Macbeth plans to deal with the invading troops by forcing them to lay siege to his castle rather than meeting them outside. At the beginning of Act 5, Scene 5, he makes the following speech: "Hang out our banners on the outward walls. / The cry is still 'They come!' Our castle's strength / Will laugh a siege to scorn. Here let them lie / Till famine and the ague eat them up. / Were they not forced with those that should be ours, / We might have met them dareful, beard to beard, / And beat them backward home."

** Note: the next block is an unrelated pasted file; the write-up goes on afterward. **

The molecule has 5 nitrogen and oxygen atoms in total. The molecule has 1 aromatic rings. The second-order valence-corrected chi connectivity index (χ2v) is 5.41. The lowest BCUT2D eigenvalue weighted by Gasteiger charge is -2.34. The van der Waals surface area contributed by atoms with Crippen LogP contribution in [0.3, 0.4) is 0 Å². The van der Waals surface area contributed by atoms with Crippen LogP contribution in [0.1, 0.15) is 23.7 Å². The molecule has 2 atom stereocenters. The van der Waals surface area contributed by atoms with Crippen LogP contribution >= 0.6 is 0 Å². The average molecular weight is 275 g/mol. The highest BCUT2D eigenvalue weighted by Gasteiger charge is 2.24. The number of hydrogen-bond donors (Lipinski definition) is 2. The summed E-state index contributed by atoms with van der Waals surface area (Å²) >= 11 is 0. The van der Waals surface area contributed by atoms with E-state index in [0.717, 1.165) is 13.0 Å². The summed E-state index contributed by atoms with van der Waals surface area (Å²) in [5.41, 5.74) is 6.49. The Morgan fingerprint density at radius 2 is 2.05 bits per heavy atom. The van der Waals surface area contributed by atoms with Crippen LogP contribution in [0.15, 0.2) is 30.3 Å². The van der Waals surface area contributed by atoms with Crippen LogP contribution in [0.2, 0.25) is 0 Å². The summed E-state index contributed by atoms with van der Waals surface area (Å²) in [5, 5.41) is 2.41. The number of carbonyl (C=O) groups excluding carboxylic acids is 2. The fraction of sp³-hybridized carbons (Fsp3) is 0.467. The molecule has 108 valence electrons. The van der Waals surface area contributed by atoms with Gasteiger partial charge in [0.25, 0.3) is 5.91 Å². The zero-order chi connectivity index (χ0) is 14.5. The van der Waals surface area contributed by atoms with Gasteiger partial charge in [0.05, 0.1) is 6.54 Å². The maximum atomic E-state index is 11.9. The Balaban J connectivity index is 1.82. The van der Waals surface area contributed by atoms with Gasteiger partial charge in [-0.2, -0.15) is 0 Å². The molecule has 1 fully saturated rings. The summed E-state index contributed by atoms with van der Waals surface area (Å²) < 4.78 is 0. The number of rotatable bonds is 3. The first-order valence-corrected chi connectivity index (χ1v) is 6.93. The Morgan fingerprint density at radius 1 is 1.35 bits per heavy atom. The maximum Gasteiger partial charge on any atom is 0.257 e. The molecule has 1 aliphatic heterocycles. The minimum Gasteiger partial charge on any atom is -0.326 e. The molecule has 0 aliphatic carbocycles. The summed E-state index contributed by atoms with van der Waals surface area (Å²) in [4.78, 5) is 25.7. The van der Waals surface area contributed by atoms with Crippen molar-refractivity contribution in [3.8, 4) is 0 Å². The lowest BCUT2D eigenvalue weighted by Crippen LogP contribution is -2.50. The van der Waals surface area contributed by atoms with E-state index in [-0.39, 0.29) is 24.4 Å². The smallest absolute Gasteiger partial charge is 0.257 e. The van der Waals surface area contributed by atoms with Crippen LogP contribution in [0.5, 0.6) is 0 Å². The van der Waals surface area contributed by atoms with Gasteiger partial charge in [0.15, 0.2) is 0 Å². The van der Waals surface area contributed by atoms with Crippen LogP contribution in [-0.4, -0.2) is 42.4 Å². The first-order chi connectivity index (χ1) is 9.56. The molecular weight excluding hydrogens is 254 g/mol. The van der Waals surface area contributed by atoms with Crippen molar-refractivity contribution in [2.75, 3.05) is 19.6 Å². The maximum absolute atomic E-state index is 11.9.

But shortly thereafter when a messenger reports the Birnam Wood seems to be approaching, he changes his mind about remaining in the castle. He cries, "Arm, arm, and out!--If this which he avouches does appear, / There is no flying hence nor tarrying here." In other words, he felt secure until Birnam Wood did come to Dunsinane, an impossibility; but once this happened he lost all hope and preferred to die in hand-to-hand fighting outside his walls.